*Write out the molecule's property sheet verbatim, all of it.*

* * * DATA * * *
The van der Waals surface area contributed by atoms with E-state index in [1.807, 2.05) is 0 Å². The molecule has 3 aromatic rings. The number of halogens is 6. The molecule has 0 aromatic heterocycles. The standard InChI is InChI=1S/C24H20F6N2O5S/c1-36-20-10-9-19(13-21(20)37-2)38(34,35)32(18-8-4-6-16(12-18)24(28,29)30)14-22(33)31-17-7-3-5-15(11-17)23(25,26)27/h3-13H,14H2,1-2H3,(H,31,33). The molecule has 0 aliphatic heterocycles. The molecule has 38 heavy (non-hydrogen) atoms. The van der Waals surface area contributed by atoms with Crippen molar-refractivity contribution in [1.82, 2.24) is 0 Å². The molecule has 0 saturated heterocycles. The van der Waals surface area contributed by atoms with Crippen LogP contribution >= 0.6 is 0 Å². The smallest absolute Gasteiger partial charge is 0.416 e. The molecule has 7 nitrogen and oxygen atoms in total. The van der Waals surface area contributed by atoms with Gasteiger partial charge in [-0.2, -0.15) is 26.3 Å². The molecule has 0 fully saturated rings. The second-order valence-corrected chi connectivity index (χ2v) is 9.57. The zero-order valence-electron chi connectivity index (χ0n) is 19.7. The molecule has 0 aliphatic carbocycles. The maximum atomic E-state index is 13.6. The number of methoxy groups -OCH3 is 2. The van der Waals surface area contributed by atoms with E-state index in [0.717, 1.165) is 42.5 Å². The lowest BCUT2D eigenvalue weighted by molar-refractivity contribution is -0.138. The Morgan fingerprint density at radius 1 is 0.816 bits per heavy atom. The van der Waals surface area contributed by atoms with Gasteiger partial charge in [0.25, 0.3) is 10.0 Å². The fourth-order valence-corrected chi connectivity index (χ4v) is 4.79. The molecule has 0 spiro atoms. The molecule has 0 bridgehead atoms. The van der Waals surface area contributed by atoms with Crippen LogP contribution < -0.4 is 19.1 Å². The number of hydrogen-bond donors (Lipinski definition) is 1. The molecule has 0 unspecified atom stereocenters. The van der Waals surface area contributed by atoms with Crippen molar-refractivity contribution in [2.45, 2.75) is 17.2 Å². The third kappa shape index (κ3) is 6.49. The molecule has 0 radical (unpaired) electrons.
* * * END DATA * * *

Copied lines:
The van der Waals surface area contributed by atoms with E-state index in [1.807, 2.05) is 0 Å². The molecule has 3 aromatic rings. The number of halogens is 6. The molecule has 0 aromatic heterocycles. The standard InChI is InChI=1S/C24H20F6N2O5S/c1-36-20-10-9-19(13-21(20)37-2)38(34,35)32(18-8-4-6-16(12-18)24(28,29)30)14-22(33)31-17-7-3-5-15(11-17)23(25,26)27/h3-13H,14H2,1-2H3,(H,31,33). The molecule has 0 aliphatic heterocycles. The molecule has 38 heavy (non-hydrogen) atoms. The van der Waals surface area contributed by atoms with Crippen molar-refractivity contribution in [1.82, 2.24) is 0 Å². The molecule has 0 saturated heterocycles. The van der Waals surface area contributed by atoms with Crippen LogP contribution >= 0.6 is 0 Å². The smallest absolute Gasteiger partial charge is 0.416 e. The molecule has 7 nitrogen and oxygen atoms in total. The van der Waals surface area contributed by atoms with Gasteiger partial charge in [-0.2, -0.15) is 26.3 Å². The molecule has 0 fully saturated rings. The second-order valence-corrected chi connectivity index (χ2v) is 9.57. The zero-order valence-electron chi connectivity index (χ0n) is 19.7. The molecule has 0 aliphatic carbocycles. The maximum atomic E-state index is 13.6. The number of methoxy groups -OCH3 is 2. The van der Waals surface area contributed by atoms with E-state index in [0.717, 1.165) is 42.5 Å². The lowest BCUT2D eigenvalue weighted by molar-refractivity contribution is -0.138. The Morgan fingerprint density at radius 1 is 0.816 bits per heavy atom. The van der Waals surface area contributed by atoms with Gasteiger partial charge in [0.25, 0.3) is 10.0 Å². The fourth-order valence-corrected chi connectivity index (χ4v) is 4.79. The molecule has 0 spiro atoms. The molecule has 0 bridgehead atoms. The van der Waals surface area contributed by atoms with Crippen LogP contribution < -0.4 is 19.1 Å². The number of hydrogen-bond donors (Lipinski definition) is 1. The molecule has 0 unspecified atom stereocenters. The van der Waals surface area contributed by atoms with Crippen molar-refractivity contribution in [2.45, 2.75) is 17.2 Å². The third kappa shape index (κ3) is 6.49. The molecule has 0 radical (unpaired) electrons.